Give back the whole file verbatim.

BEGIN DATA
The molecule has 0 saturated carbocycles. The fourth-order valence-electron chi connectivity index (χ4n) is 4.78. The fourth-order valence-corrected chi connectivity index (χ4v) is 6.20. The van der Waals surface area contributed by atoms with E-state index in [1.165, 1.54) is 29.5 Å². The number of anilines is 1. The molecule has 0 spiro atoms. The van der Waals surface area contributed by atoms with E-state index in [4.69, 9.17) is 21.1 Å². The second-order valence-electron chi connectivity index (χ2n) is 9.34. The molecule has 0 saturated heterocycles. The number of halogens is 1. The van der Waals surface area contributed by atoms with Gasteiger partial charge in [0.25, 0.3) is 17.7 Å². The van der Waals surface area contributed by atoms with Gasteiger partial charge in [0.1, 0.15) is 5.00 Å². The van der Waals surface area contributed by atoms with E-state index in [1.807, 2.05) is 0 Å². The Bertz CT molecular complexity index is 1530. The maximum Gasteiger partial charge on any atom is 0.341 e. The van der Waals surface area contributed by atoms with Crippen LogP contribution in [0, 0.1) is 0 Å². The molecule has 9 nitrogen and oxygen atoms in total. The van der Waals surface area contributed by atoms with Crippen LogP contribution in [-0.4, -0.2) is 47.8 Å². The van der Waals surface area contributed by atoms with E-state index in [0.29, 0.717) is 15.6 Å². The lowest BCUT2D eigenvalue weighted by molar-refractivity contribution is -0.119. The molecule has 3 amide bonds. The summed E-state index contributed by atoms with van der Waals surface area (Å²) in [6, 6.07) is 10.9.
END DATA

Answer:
The molecule has 0 saturated carbocycles. The fourth-order valence-electron chi connectivity index (χ4n) is 4.78. The fourth-order valence-corrected chi connectivity index (χ4v) is 6.20. The van der Waals surface area contributed by atoms with E-state index in [1.165, 1.54) is 29.5 Å². The number of anilines is 1. The molecule has 0 spiro atoms. The van der Waals surface area contributed by atoms with E-state index in [4.69, 9.17) is 21.1 Å². The second-order valence-electron chi connectivity index (χ2n) is 9.34. The molecule has 0 saturated heterocycles. The number of halogens is 1. The van der Waals surface area contributed by atoms with Gasteiger partial charge in [0.25, 0.3) is 17.7 Å². The van der Waals surface area contributed by atoms with Gasteiger partial charge in [0.1, 0.15) is 5.00 Å². The van der Waals surface area contributed by atoms with E-state index in [1.807, 2.05) is 0 Å². The Bertz CT molecular complexity index is 1530. The maximum Gasteiger partial charge on any atom is 0.341 e. The van der Waals surface area contributed by atoms with Crippen LogP contribution in [0, 0.1) is 0 Å². The molecule has 9 nitrogen and oxygen atoms in total. The van der Waals surface area contributed by atoms with Crippen LogP contribution in [-0.4, -0.2) is 47.8 Å². The van der Waals surface area contributed by atoms with E-state index in [0.29, 0.717) is 15.6 Å². The lowest BCUT2D eigenvalue weighted by molar-refractivity contribution is -0.119. The molecule has 3 amide bonds. The summed E-state index contributed by atoms with van der Waals surface area (Å²) in [6, 6.07) is 10.9.